A Statistical Profit Puzzle

I’m going to warn you right up front. This post is being written on the Saturday evening of Labor Day weekend. I’ve had a tough day (don’t ask).  I’m writing about a topic that no one is going to care about, but is in fact very important.

Let’s start: The Bureau of Economic Analysis publishes quarterly statistics on “corporate profits” and “corporate profits of domestic industries.”  Corporate profits of domestic industries are used to calculate Gross Domestic Income, which is should be equal  to Gross Domestic Product.   (To see a little discussion of GDI, see this James Hamilton article and here).

Here’s the question: Suppose a U.S. company discovers that the cost of importing a good or service is less than the cost of buying it from a domestic producer (or making the good or service itself).  The executives of the company decide to boost profits by offshoring production of that good or service. 

Should that increase in profits be treated as an increase in “corporate profits of domestic industries”? And by extension, should that count as an increase in GDI? And by extension, GDP?

Discussion beneath the fold.

Suppose you believe the answer is yes, that an increase in profits because of offshoring should be counted as an increase in domestic profits. The problem is this: You can imagine offshoring manufacturing, and keeping R&D, marketing, finance, and strategic planning in this country.  Now suppose it becomes cheaper to do R&D in China, so you move R&D overseas and increase profits again. Now it becomes cheaper to do marketing and finance in Paris and London, so you move those operations overseas as well, at each step increasing corporate profits.  Finally you are left with one executive and one janitor in the New York City office. 

Should that hollowing out all count as domestic profits?

This is actually a big deal.


  1. Yes, it should count as domestic if the people receiving the profits are domestic. However, in today’s global markets, it’s impossible to say where those profits actually go with a dividend payout. All this goes to show that GDP was a dumb concept to begin with and it has lost what little meaning it had because of globalization. Good, as such a mass aggregation of all “domestic product” always obscured far more than it illuminated to begin with, better to ditch the GDP concept.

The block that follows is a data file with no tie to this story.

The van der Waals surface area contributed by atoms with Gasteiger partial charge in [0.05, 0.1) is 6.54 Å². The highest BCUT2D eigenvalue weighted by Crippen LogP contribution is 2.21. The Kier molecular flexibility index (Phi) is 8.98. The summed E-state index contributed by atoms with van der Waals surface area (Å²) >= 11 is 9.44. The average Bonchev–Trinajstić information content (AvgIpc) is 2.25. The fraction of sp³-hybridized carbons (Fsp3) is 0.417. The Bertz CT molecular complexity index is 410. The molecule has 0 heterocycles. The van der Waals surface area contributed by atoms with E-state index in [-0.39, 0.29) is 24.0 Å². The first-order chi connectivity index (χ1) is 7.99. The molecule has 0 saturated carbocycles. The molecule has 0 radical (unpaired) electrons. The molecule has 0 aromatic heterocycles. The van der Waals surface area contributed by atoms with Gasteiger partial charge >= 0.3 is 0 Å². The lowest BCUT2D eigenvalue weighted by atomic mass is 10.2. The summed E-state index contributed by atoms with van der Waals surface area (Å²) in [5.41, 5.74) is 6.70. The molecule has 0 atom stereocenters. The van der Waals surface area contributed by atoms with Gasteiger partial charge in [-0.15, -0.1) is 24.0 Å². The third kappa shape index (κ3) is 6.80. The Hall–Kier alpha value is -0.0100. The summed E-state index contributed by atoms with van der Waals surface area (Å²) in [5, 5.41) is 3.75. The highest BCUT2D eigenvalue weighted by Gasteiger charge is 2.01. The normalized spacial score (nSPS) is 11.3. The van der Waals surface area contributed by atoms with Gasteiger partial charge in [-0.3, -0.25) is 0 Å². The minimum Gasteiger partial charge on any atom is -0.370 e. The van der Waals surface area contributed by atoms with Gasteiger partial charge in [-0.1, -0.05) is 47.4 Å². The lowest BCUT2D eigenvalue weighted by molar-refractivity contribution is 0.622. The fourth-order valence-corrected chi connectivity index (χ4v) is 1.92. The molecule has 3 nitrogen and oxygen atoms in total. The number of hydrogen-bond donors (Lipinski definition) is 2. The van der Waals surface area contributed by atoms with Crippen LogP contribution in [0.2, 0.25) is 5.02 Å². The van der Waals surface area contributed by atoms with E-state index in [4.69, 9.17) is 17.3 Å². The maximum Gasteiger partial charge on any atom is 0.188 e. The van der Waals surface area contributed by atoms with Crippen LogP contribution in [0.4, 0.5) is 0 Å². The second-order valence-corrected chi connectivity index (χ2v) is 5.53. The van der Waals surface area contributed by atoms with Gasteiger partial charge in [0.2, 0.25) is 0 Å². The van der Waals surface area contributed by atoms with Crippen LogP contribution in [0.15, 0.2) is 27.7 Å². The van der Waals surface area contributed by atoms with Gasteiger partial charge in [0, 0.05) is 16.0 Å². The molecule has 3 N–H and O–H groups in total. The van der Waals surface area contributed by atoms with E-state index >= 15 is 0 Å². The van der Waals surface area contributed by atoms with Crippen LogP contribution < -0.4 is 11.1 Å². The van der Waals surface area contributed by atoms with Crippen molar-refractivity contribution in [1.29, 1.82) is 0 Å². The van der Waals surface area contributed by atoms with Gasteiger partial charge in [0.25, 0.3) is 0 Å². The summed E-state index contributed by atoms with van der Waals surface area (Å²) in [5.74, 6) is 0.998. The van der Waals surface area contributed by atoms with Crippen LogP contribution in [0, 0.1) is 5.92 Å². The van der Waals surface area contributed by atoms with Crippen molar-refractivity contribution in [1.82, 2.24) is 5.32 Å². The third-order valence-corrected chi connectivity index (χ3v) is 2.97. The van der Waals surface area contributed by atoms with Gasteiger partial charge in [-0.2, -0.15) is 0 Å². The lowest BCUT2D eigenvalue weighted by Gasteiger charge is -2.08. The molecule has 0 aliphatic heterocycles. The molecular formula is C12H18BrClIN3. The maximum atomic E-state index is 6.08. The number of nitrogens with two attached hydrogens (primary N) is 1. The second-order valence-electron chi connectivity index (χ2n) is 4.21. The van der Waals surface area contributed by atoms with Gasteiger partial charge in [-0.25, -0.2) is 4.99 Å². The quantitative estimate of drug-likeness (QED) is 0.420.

2. I don’t know the definitions and due to other plans leave it with drive-by commenting, but there is a distinction between GNP and GDP. Maybe what you are talking about is in the GNP category, and GDP is only strictly domestic activities? (Aside from all other shenanigans with hedonic adjustments, transfer pricing, etc.)

  3. Mike Mandel says:

    The BEA switched from GNP to GDP as its feature measure in 1991, in part because GNP runs into the same sort of problems that I describe. I’m pointing out that GDP actually has similar problems to GNP.

  4. If no one else here is going to do it, I will. It is clear that GDP, insofar as it does not track whether dividend payments and retained earnings stay in the U.S. or go overseas, is a flawed measure of economic output. Is it possible to just estimate wage payments, since the vast majority of Americans derive all of their income from wages, and use that as the proxy measure for output? I guess that entrepreneurs are important as well, but surely it would be simple enough to just distinguish between s-corps and c-corps, and just assume that c-corp profits shouldn’t be counted because they are not truly entrepreneurial.

    • Fixating on wages doesn’t capture the gains in profitability due to automation. I think off-shoring (of non-commodities, especially) is interesting because it speaks to competitiveness: the ability to generate new products and perhaps new jobs (or at least better-paying ones). But increased profits due to increased automation may show increased competitiveness, while sufficiently increased off-shoring may indicate transformation from a productive corporation to simply a brand.

  5. It is a big deal. If you’re measuring profit, well it should show up. But if you’re concerned about measuring actual domestic production, that’s a different bucket, which seems to be the insight here. I don’t know how you measure that bucket: it seems to be kind of a fuzzy concept. I don’t believe that means you should just give up, but shoehorning new measurements into old figures seems a bit dangerous: this could use some thought, if we’re serious about it (and we probably should be).